ness is carried on extensively by Joseph Soisson and
Worth Kilpatrick, a view of whose works is shown
in this book. They are located about two miles from
Connellsville, at Moyer Station, on the Southwest-
ern Pennsylvania Railroad. These gentlemen are
thoroughly posted in their business, and have been
obliged to increase the capacity of their works sev-
eral times during the last three years. They send
some of their bricks six and seven hundred miles
from the place of manufacture, which is an indication
that they are becoming widely known as thorough,
progressive, and responsible business men.

The fire-brick works of J. M. & L. Cochran are on
the line of the Baltimore and Ohio Railroad, between
Dawson and Layton Station. They have a capacity
for manufacturing ten thousand bricks per day. They
are used chiefly in the construction of coke-ovens.

The main line of the Pittsburgh and Connellsville
Railroad (now under lease to the Baltimore and Ohio
Railroad Company) runs the entire length of the
south boundary line of the two townships on the north
bank of the Youghiogheny River. It has stations at
Broad Ford, Dawson, Laurel Run, and Miltenberger.
Branches connect with this main line ; one, the Hick-
man Run, connects at a short distance above Dawson,
and is entirely used for the transportation of coke from
the coke-works in that region. The other is the
Mount Pleasant Branch, which connects at Broad
Ford and extends to Mount Pleasant. This branch
is used largely for coke, but also has a heavy passen-
ger traffic. Along the entire line of this road are
located coke-ovens, and the amount of coke shipped
daily is immense. The stations in Upper Tyrone are
Broad Ford, Morgan, Tinstman's, Fountain, Overton,
and Everson, at the iron bridge.


James Cochran, of Dawson Station, is one of the
most remarkable of the self-made men of Fayette
County, a man of clear understanding, of great en-
ergy and indomitable will, but of a generous nature,
tender-hearted withal, and, in short, a flue example of
robust, hearty manhood. He is in both lines of
Scotch-Irish extraction. Both his paternal grand-
father, Samuel Coclirau, and his maternal one, Eze-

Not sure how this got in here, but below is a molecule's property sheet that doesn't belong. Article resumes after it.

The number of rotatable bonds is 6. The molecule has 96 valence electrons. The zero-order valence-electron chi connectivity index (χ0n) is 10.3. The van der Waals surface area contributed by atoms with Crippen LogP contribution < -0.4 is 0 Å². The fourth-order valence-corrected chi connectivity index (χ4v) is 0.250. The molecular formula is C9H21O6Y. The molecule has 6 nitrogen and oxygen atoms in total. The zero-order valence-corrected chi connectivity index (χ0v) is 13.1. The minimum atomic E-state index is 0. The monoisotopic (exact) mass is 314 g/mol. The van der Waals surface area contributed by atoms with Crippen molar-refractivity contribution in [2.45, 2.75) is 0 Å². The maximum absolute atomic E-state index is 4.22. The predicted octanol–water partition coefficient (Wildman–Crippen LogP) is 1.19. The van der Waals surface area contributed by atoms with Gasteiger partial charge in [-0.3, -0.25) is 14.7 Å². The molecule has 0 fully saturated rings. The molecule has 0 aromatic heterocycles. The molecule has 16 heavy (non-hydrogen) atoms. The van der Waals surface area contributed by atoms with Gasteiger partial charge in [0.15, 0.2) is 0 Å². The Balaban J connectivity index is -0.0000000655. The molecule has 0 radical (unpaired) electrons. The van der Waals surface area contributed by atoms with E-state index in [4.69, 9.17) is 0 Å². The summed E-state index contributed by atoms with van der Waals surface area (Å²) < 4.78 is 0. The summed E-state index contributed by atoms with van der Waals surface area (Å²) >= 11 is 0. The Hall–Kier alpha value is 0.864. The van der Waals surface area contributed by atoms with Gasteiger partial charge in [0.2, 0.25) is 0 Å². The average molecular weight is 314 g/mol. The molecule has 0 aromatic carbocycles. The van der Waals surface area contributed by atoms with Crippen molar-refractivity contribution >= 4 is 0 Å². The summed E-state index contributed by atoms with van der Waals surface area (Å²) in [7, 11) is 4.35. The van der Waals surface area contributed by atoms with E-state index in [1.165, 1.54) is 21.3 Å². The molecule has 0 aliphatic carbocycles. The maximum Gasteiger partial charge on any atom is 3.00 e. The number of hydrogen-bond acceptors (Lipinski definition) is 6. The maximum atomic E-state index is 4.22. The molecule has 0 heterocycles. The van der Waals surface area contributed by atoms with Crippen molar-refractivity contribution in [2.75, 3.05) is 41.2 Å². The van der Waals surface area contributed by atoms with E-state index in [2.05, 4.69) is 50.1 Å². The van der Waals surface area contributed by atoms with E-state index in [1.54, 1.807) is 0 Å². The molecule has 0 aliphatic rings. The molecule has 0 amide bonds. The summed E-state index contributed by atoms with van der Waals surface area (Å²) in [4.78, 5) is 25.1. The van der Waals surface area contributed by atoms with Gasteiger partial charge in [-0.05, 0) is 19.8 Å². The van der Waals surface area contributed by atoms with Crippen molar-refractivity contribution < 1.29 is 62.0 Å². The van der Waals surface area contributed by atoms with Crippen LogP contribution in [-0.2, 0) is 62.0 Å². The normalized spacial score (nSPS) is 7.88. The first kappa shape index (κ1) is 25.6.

■■/?'/ 7-^- <s.:/ M^(>rl

/ ^IZ:^Z^:



kiel Sample, came to America from the north of Ire-
land. The latter settled in Westmoreland County,
and died there. The former settled near Lancaster,
Pa., and moved into Fayette County when Isaac, the
father of our James, was quite young. About 1815
Isaac Cochran married, in Westmoreland County, Ro-
sanna, daughter of Ezekiel Sample, before named,
and took her to his home in Tyrone township, where
he led the life of a farmer, and where his family of
five sons, of whom James was the fourth in number,
and four daughters were all boru, James being born
Jan. 15, 1823.

James attended in childhood the subscription
schools till he was about thirteen years of age, when
his mother died, and he then left home and went out
to shift for himself, to try " the battle of life" in the
school of experience, which Mr. Cochran emphatic-
ally declares to be " the best school that anybody ever
attended." At the outset he engaged himself to a
farmer to help him " put in seeding," — that is, to sow
his fields ; and for pay the farmer gave him " an old,
worn-out, long-tailed blue coat," which the boy's
pride would not allow him to wear. So he went
home across the fields in shame and anger. He
would work for that farmer no more. He next
bought, on credit, some red flannel for a " wa'mus," —
i.e., a sort of buttoniess wrapper, — and got, also on
credit, from Sample Cochran, his brother, lumber for
a flat-bottomed boat large enough to carry a hundred
tons of sand, built the boat, and sold one-half of it
to Sample to pay the lumber bill, and then went into
partnership with him in washing sand at their uncle's
bank near the present village of Dawson, prepara-
tory to carrying it to the glass-makers at Pittsburgh.
For this load they got two dollars a ton ; and they
sold the boat, and had as the result about a hundred
dollars apiece in pocket, which sum, Mr. Cochran
says, was more of a fortune in his young mind then
than are now to him all his present possessions.
They continued boating, carrying sand, glass-stone,
cinders, etc., mostly to Pittsburgh, for several years.
Thereafter he and his brother and uncle, in the sum-
mer of 1842, feeling quite rich, leased two coke-
ovens at what is now styled Fayette Works, and
made two boat-loads of twenty-four-hour coke, having
themselves previously made two boats, which they
loaded. A boat held 6000 bushels With their
loaded craft they left for Cincinnati, Ohio, April 1,
1843, without money, and with no shelter over their
heads, and with no place to lie for rest except on the

Online LibraryFranklin EllisHistory of Fayette County, Pennsylvania : with biographical sketches of many of its pioneers and prominent men → online text (page 184 of 193)